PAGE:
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I am working on a Rails 3 application that needs to validate the password based on the following criteria: must be at least 6 characters and include one number and one letter.

Here is my Regex:

validates :password, :format => {:with => /^[([a-z]|[A-Z])0-9_-]{6,40}$/, message: "must be at least 6 characters and include one number and one letter."}

Right now if I put in a password of (for ex: dogfood) it will pass. But what I need it to do is to pass the criteria above.

I am not all that great at regex, so any and all help is greatly appreciated!

share|improve this question
up vote 20 down vote accepted

Use lookahead assertions:

/^(?=.*[a-zA-Z])(?=.*[0-9]).{6,}$/
  |             |          |
  |             |          |
  |             |          Ensure there are at least 6 characters.
  |             |
  |             Look ahead for an arbitrary string followed by a number.
  |                        
  Look ahead for an arbitrary string followed by a letter.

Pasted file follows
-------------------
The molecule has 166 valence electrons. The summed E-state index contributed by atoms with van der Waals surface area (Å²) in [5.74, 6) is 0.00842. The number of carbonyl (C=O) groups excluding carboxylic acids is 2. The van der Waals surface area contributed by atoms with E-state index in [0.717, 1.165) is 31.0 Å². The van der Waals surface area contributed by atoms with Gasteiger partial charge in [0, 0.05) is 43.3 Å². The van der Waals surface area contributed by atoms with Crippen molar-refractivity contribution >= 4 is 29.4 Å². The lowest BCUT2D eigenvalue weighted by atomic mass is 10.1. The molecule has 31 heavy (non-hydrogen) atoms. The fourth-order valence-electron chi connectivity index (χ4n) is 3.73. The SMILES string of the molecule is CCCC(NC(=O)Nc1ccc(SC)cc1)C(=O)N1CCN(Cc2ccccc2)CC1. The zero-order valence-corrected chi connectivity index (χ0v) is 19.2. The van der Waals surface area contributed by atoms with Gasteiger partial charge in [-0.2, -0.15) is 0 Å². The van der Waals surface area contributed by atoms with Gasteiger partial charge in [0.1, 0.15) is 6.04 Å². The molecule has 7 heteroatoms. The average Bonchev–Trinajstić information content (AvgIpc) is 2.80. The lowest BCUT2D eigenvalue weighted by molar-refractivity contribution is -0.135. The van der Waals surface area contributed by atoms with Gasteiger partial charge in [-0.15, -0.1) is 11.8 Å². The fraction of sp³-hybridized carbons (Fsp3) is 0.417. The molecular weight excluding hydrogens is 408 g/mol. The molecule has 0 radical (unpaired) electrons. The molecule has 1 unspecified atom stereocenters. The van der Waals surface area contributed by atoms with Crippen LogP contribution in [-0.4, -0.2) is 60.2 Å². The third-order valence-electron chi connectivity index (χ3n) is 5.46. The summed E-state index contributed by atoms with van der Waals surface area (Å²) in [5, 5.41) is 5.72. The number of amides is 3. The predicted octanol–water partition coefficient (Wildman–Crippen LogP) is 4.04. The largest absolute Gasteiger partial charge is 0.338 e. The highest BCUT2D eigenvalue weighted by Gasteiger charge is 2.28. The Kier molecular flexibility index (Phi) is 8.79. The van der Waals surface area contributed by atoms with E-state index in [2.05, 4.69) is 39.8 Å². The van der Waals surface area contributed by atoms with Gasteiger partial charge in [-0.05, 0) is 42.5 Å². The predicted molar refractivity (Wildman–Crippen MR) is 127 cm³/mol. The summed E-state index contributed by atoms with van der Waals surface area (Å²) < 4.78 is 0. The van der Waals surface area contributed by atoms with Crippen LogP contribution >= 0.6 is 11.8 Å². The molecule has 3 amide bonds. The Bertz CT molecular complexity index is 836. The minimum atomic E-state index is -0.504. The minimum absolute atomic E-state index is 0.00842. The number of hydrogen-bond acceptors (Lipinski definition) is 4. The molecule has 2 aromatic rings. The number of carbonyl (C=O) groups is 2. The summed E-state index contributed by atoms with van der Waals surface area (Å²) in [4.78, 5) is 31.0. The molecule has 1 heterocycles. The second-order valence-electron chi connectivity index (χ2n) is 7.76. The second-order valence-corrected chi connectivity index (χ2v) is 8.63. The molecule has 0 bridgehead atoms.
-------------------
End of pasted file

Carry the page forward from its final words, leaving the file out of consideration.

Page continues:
Technically in this case you don't need the anchors, but it's good habit to use them.

share|improve this answer
    
wow, that works perfectly! thanks so much! Can you explain a little bit about lookahead assertions? – dennismonsewicz Aug 16 '12 at 17:41
3  
Lookaheads look forward for a pattern, here it will look from start for anything (.) 0 or more times followed by [a-zA-Z] and same with [0-9]. Lookaheads doesnt go forward so you'll still be at position 0 when it comes to .{0,6} which will verify the length of 6+ – everlof Aug 16 '12 at 17:42
    
See edited answer for explanation. But @DavidEverlöf thank you for appending a more in-depth explanation. – Andrew Cheong Aug 16 '12 at 17:44
6  
Yup Lookahead assertions are best for password regexes. +1 for that. Check this RegEx out: ^.*(?=.{10,})(?=.*\d)(?=.*[a-z])(?=.*[A-Z])(?=.*[@#$%^&+=]).*$. This one checks least number of chars, atleast 1 digit, atleast 1 lowercase alphabet, atleast 1 uppercase alphabet, atleast 1 special char in the set given. It is very configurable and easier to change what you want (well relatively). This gives a good insight: Regular-Expressions.info – Kash Aug 16 '12 at 17:53
    
Thanks for all of the help! One day I too will conquer the world of Regex lol – dennismonsewicz Aug 16 '12 at 17:59

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